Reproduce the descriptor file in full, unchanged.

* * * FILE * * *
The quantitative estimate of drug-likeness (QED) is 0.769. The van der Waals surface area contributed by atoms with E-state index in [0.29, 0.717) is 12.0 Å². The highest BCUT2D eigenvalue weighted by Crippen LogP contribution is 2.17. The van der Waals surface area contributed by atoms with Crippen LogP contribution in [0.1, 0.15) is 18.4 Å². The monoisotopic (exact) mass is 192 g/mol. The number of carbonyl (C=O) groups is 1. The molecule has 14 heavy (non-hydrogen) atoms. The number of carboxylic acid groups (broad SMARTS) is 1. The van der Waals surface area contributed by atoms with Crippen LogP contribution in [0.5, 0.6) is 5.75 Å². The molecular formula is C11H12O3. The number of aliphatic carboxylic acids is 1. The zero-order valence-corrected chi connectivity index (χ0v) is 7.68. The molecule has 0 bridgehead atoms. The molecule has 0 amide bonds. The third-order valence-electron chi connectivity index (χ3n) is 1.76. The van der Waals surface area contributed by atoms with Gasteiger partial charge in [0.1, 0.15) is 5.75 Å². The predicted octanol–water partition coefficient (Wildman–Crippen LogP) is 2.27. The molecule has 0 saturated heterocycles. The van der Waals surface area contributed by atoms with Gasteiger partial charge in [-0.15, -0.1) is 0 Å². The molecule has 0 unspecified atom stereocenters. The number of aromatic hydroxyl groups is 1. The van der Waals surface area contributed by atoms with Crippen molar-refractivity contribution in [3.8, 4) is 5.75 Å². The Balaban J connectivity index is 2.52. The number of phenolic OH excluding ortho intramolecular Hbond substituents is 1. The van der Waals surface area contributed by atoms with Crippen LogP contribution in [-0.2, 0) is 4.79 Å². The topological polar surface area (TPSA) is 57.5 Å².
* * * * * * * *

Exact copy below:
The quantitative estimate of drug-likeness (QED) is 0.769. The van der Waals surface area contributed by atoms with E-state index in [0.29, 0.717) is 12.0 Å². The highest BCUT2D eigenvalue weighted by Crippen LogP contribution is 2.17. The van der Waals surface area contributed by atoms with Crippen LogP contribution in [0.1, 0.15) is 18.4 Å². The monoisotopic (exact) mass is 192 g/mol. The number of carbonyl (C=O) groups is 1. The molecule has 14 heavy (non-hydrogen) atoms. The number of carboxylic acid groups (broad SMARTS) is 1. The van der Waals surface area contributed by atoms with Crippen LogP contribution in [0.5, 0.6) is 5.75 Å². The molecular formula is C11H12O3. The number of aliphatic carboxylic acids is 1. The zero-order valence-corrected chi connectivity index (χ0v) is 7.68. The molecule has 0 bridgehead atoms. The molecule has 0 amide bonds. The third-order valence-electron chi connectivity index (χ3n) is 1.76. The van der Waals surface area contributed by atoms with Gasteiger partial charge in [0.1, 0.15) is 5.75 Å². The predicted octanol–water partition coefficient (Wildman–Crippen LogP) is 2.27. The molecule has 0 saturated heterocycles. The van der Waals surface area contributed by atoms with Gasteiger partial charge in [-0.15, -0.1) is 0 Å². The molecule has 0 unspecified atom stereocenters. The number of aromatic hydroxyl groups is 1. The van der Waals surface area contributed by atoms with Crippen molar-refractivity contribution in [3.8, 4) is 5.75 Å². The Balaban J connectivity index is 2.52. The number of phenolic OH excluding ortho intramolecular Hbond substituents is 1. The van der Waals surface area contributed by atoms with Crippen LogP contribution in [-0.2, 0) is 4.79 Å². The topological polar surface area (TPSA) is 57.5 Å².